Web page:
What is National Insurance?
National Insurance is a system of taxes paid by employees and employers in the United Kingdom to finance various social security benefits and entitlements.
These include the UK state pension, the contributory employment and support allowance, and the maternity allowance. National Insurance contributions are typically deducted from an employee’s earnings.
You must make separate arrangements to pay your National Insurance contributions if you are self-employed people part-employed.
Who has to Pay National Insurance?
If you are an employee earning over a certain amount per week, you must pay National Insurance contributions. If you earn over £184 per week in 2023, you must pay National Insurance.
You must pay National Insurance contributions if you are self-employed and earn more than £6,515 per year.
It is essential to note that you must begin paying National Insurance contributions as soon as you begin working and continue doing so until you reach the age of eligibility for the state pension.
What Happens If I Don’t Pay National Insurance Self-Employed?
If you are self-employed and do not pay National Insurance (NI) contributions, there are several potential consequences:
1. State Pension: Your National Insurance record determines if you are eligible for the State Pension. To get the full UK State Pension, you need to have worked a certain number of years. If you don’t pay National Insurance (NI) contributions, you might not get enough qualified years, which could lower your State Pension amountor keep you from getting it at all.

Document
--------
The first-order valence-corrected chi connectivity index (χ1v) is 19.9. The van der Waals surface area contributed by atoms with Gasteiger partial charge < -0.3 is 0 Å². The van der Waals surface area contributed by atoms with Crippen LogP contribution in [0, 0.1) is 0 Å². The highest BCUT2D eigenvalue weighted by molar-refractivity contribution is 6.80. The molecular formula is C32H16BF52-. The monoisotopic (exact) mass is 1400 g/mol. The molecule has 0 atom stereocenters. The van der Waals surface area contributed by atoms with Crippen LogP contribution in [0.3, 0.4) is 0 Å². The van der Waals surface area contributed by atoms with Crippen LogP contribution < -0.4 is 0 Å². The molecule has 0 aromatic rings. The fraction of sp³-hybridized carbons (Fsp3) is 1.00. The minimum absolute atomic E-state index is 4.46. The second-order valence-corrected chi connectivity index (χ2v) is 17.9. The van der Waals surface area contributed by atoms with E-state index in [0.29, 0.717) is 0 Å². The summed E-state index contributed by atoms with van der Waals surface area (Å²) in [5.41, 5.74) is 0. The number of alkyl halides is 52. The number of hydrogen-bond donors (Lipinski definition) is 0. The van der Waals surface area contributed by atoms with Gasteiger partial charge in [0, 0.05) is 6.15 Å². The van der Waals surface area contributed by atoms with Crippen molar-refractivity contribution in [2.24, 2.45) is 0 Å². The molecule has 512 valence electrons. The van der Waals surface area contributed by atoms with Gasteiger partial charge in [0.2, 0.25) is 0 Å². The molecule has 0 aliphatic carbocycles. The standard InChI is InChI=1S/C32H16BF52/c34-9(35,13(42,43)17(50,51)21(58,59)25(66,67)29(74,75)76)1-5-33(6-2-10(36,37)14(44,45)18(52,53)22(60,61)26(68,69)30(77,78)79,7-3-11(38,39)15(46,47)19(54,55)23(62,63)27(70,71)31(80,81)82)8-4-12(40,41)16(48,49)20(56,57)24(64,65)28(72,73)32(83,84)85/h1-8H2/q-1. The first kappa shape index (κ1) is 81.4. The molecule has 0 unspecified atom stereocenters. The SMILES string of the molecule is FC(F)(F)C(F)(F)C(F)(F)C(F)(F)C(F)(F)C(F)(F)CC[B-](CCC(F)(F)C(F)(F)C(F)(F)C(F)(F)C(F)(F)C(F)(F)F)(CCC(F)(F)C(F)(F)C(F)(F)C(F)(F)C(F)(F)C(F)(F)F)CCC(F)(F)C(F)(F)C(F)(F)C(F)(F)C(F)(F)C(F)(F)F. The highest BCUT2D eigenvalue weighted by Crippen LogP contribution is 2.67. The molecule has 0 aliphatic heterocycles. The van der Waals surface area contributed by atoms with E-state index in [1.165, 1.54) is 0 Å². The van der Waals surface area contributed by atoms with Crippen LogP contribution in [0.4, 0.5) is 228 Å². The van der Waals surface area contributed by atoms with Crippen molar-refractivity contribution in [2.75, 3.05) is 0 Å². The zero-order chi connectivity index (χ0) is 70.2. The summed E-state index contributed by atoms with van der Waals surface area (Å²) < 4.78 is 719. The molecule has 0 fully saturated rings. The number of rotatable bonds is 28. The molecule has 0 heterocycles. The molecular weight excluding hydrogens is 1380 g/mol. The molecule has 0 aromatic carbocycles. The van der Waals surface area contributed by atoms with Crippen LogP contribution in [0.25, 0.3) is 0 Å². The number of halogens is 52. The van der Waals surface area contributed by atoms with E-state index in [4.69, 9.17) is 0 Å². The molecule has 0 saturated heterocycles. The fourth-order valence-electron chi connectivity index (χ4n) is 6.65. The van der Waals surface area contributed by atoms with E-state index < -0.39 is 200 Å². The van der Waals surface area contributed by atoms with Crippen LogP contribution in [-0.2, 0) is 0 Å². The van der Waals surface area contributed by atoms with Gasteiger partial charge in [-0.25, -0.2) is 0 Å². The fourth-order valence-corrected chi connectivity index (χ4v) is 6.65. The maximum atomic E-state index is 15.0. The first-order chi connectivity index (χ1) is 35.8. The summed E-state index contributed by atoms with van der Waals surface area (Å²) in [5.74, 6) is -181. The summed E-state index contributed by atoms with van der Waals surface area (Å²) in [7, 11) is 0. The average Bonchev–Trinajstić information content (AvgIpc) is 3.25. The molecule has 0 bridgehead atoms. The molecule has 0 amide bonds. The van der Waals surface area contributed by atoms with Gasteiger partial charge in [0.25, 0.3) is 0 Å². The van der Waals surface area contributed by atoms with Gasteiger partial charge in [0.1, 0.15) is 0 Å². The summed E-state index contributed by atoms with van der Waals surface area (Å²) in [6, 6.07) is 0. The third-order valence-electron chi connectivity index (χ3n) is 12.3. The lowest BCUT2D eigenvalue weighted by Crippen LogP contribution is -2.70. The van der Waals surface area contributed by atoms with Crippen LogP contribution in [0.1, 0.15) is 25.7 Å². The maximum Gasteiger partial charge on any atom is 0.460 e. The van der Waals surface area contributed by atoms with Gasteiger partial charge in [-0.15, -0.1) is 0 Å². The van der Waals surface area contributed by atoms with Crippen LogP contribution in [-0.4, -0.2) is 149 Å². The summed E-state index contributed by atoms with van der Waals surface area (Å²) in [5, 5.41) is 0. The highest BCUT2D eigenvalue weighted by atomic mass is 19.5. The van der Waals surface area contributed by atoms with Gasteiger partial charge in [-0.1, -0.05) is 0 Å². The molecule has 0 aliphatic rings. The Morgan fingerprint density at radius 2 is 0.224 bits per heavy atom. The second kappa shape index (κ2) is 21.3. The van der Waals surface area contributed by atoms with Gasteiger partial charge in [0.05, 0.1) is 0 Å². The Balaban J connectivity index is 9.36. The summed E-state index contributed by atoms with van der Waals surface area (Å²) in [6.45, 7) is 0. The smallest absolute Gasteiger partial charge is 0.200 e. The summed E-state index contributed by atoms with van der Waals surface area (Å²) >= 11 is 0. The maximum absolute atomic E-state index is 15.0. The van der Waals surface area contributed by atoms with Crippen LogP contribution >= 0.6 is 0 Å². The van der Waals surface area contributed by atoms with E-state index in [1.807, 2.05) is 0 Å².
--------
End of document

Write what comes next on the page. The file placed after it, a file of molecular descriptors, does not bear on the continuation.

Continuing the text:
2. Benefits: Jobseeker’s Allowance, Employment and Support Allowance, and Maternity Allowance are just some of the benefits that depend on a certain National Insurance record. If you don’t pay your NI contributions, you might not be able to get these perks.
3. Penalties: If you are supposed to pay National Insurance but don’t, you could get fines, interest, or both. This can make the amount you owe go up by a lot.
4. Debt Collection: HM Revenue & Customs (HMRC) can take steps to collect the debt, such as taking money straight from your bank or building society account or selling things you own.
5. Class 2 and Class 4 National Insurance: If you work for yourself, you might have to pay both Class 2 and Class 4 NI. The payments you make to Class 2 are especially important because they count towards your State Pension and other benefits.
6. Volunteer Contributions: If you find gaps in your NI record, you can make volunteer contributions to fill them, but there are time limits and other conditions to think about.
What Happens If I Don’t Earn Enough To Pay National Insurance?
In the UK, you don’t have to pay National Insurance Contributions (NICs) if you don’t make more than the Lower Earnings Limit (LEL). If you earn between the LEL and the Primary Threshold, you won’t pay NICs, but you’ll still get National Insurance points, which count towards your State Pension and some other benefits.
I Don’t Earn Enough To pay National Insurance, Will I Get A Pension?
If you make less than the LEL, you won’t get these points on their own. It’s important to know this, because if you don’t get enough National Insurance points or contributions, it could affect your future eligibility for the State Pension and other benefits. If there are gaps in your National Insurance record that worry you, you can make voluntary payments.